And now this.
A pair of police shootings, followed by the murder of five Dallas officers and the wounding of seven others.
We go to bed in shock over the killing of one man in a Minnesota suburb and wake up to find that a dozen law enforcement professionals were gunned down at what was supposed to be a peaceful protest.
More pain, for the families who have lost the people they love the most in this world. And for all of us.
Once again, all the familiar elements — race, anger, violence, fear, guns — come together in a toxic mix that threatens the foundations of our society. With much of the horror recorded on cell phones and broadcast immediately around the world.
Once again, our attempts to make sense of any of this fall short, and pathetically lead to more questions.
This is shaping up as a truly horrible year, and we still have six months to go.
It was just last month that the Homewood-Flossmoor Chronicle presented a long story on our area’s LGBTQ community. Before our print edition with the story went to press, the Orlando atrocity took place and I felt compelled to address that degree of hate, and how it affects all of us.
Now we are seeing that things can get worse. I’ve seen it before.
I have profound memories of 1968, when I was just a year out of high school. Dr. King was shot in April, and that was followed by terrible riots on Chicago’s West Side. Bobby Kennedy was killed in June. The August riots at the Democratic convention were followed by Richard Nixon’s election as president. Meanwhile, the Vietnam War dragged on, taking a dreadful toll of young American lives and devastating that far-off country.
Things are different now, of course. Technology has exploded so that anyone with a smart phone is capable of reporting the news instantaneously and along a network that was merely the stuff of science fiction in 1968.
That, by itself, has meant a major shift in how we see the good and bad things that happen in our world. A few years ago, the shooting of a black motorist in a little-known suburb in the Twin Cities would barely have been noticed. Now it can become an international story within hours.
It’s clear that this latest trauma is all about race. The governor of Minnesota said the Falcon Heights shooting would not have occurred if the motorist was white. According to Dallas police chief, the suspect in that city’s shootings said he wanted to kill white people.
Race remains the thorniest challenge facing our American civilization. I do believe I have seen progress since I was a kid on Chicago’s South Side, but race – more than any other subject – will still lead to more differences of opinion than anything else. It is also a subject that is waist-high in stereotypes that are not true, but continue to be believed.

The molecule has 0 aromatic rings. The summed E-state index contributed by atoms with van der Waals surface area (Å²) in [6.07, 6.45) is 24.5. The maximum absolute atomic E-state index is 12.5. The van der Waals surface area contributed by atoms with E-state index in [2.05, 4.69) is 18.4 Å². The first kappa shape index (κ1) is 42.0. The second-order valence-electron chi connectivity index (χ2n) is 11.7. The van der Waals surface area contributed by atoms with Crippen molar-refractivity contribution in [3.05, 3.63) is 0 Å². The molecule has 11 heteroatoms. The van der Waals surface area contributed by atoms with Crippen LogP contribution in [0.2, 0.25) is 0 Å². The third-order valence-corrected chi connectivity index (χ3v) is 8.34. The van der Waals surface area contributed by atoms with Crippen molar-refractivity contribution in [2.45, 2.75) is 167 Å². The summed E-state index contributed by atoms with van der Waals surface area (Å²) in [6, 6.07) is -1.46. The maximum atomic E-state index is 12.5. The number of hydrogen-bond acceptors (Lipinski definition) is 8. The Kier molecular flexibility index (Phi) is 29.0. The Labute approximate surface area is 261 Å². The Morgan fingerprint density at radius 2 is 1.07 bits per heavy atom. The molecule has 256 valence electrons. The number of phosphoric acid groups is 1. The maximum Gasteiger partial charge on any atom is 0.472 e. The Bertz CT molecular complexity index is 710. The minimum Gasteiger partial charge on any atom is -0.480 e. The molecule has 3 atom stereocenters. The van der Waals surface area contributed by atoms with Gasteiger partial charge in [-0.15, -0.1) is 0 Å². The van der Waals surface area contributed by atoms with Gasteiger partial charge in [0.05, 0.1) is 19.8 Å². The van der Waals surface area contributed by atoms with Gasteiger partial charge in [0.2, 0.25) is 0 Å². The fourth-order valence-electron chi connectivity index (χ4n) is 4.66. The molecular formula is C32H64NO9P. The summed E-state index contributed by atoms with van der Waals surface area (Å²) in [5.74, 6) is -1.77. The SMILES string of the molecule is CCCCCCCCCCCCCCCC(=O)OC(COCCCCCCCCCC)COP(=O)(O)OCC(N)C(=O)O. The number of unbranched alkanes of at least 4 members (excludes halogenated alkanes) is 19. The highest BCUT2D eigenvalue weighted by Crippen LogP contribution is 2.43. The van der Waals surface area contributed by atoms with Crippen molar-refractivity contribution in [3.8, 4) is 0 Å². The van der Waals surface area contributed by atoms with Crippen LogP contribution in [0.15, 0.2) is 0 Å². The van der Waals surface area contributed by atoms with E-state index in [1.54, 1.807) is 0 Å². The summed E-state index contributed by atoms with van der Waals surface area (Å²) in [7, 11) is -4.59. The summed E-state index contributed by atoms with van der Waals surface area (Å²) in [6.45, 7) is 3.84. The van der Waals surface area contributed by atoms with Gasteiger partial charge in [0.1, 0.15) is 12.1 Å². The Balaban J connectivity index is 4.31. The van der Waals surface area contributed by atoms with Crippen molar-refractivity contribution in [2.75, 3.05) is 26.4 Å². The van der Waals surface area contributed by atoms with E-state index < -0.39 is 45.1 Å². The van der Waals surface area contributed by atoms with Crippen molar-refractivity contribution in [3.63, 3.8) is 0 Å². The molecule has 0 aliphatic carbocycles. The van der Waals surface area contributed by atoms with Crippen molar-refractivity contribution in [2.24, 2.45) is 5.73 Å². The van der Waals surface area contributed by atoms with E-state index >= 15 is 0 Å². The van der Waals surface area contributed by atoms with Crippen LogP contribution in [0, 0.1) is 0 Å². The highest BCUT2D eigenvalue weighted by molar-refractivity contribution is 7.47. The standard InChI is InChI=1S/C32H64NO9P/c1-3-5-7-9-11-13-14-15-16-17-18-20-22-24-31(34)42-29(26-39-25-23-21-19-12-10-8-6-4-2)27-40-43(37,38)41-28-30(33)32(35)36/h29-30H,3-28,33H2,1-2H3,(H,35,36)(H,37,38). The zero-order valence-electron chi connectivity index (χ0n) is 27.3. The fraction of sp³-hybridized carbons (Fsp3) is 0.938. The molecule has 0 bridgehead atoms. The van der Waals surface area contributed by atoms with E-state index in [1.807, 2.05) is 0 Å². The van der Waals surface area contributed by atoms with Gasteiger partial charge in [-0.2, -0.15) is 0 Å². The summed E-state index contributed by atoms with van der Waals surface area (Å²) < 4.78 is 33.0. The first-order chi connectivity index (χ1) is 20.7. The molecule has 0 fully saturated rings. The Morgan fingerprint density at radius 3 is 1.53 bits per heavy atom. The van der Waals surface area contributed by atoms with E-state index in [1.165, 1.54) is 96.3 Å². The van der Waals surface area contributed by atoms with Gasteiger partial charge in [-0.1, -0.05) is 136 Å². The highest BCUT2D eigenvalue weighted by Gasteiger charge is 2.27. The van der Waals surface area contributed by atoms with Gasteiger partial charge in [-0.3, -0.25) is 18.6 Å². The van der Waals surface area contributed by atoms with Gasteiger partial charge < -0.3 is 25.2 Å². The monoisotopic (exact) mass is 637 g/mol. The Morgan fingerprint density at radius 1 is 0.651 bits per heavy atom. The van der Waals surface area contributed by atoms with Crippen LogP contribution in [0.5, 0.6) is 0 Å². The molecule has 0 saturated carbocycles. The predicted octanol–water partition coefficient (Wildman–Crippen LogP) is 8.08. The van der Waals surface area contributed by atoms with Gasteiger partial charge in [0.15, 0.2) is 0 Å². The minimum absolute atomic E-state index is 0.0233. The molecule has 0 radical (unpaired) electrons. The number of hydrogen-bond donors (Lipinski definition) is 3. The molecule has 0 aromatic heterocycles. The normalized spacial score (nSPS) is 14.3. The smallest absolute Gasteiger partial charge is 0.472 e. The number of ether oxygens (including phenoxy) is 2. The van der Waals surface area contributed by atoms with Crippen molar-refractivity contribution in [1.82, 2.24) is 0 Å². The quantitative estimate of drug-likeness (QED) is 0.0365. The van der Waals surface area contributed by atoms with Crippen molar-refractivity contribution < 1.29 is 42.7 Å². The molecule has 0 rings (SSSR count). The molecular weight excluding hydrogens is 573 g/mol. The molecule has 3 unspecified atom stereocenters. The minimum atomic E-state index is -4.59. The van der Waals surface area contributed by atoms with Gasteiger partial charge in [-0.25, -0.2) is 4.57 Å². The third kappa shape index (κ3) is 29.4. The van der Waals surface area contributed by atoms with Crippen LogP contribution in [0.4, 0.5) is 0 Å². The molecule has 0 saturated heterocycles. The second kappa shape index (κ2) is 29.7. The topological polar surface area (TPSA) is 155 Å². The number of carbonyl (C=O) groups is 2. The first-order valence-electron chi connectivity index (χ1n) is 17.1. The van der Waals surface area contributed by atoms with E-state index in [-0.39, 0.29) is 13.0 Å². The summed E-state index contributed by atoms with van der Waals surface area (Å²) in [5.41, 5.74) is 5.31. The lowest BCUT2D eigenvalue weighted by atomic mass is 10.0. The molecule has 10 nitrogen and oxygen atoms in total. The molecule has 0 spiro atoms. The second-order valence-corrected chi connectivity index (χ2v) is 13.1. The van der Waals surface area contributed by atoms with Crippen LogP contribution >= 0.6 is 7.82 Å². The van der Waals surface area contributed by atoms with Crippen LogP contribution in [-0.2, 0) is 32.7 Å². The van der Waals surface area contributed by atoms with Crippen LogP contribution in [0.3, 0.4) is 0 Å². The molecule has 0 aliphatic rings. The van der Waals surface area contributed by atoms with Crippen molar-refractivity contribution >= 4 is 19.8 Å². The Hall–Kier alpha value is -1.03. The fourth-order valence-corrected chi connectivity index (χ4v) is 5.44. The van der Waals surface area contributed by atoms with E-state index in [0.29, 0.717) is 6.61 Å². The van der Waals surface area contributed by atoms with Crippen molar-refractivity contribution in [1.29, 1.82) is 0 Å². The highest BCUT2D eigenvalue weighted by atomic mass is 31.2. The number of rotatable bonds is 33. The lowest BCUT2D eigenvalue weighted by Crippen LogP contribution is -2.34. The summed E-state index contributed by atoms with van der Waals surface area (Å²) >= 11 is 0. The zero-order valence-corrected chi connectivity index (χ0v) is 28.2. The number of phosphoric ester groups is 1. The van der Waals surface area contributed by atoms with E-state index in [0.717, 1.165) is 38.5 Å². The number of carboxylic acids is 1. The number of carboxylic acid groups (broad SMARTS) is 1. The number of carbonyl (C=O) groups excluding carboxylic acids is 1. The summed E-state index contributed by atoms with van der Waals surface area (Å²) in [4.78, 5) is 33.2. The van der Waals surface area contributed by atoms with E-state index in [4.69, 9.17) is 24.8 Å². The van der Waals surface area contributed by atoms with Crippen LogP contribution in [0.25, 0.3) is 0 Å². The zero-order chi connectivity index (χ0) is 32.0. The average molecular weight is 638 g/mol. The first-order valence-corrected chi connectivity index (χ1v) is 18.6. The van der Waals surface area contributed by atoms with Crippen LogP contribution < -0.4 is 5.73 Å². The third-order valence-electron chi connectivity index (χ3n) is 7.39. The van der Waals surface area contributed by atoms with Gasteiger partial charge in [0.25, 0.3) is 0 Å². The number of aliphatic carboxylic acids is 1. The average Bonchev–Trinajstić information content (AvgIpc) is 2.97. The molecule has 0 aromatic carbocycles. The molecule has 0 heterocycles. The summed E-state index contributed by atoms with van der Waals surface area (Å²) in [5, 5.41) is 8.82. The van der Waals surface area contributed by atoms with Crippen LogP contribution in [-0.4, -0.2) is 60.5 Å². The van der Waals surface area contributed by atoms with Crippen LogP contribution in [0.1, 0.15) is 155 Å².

At this point, let me say something good about the H-F area, but with a couple of caveats.
Down here, we are proud of our diversity and know that we are better off because it’s here. I personally believe that I am fortunate to be able to live in a place where black people and white people live next to each other and genuinely like each other. Our three sons learned invaluable lessons by growing up here, and are better prepared for the world because of our diverse environment.
We get to experience this in numerous little ways. Since Flossmoor’s Meijer store opened last month, I have shopped there several times and am always impressed by the diversity of the customers and staff. It is a totally mixed crowd, people of color and people who look like me, but we are all happy to be under the same roof. There is, truly, no difference between any of us. We are just people looking for food (or other items) and glad there’s such a good selection. It feels like a communal experience – I know that might sound silly but I think it’s true.
Does that mean we have a perfect situation down here? Of course not. But we have a head start in getting along with each other. There are lots of towns in the Chicago area – some not far away — that do not have our diversity, and don’t want it. They are places where I would never want to live.
Our communities, though, are still a work in progress. As they continue to evolve, we need to be aware that living together takes work. It should never be taken for granted.
We just saw the worst happen in Minnesota and Texas. We have to work every day to make sure it doesn’t happen here.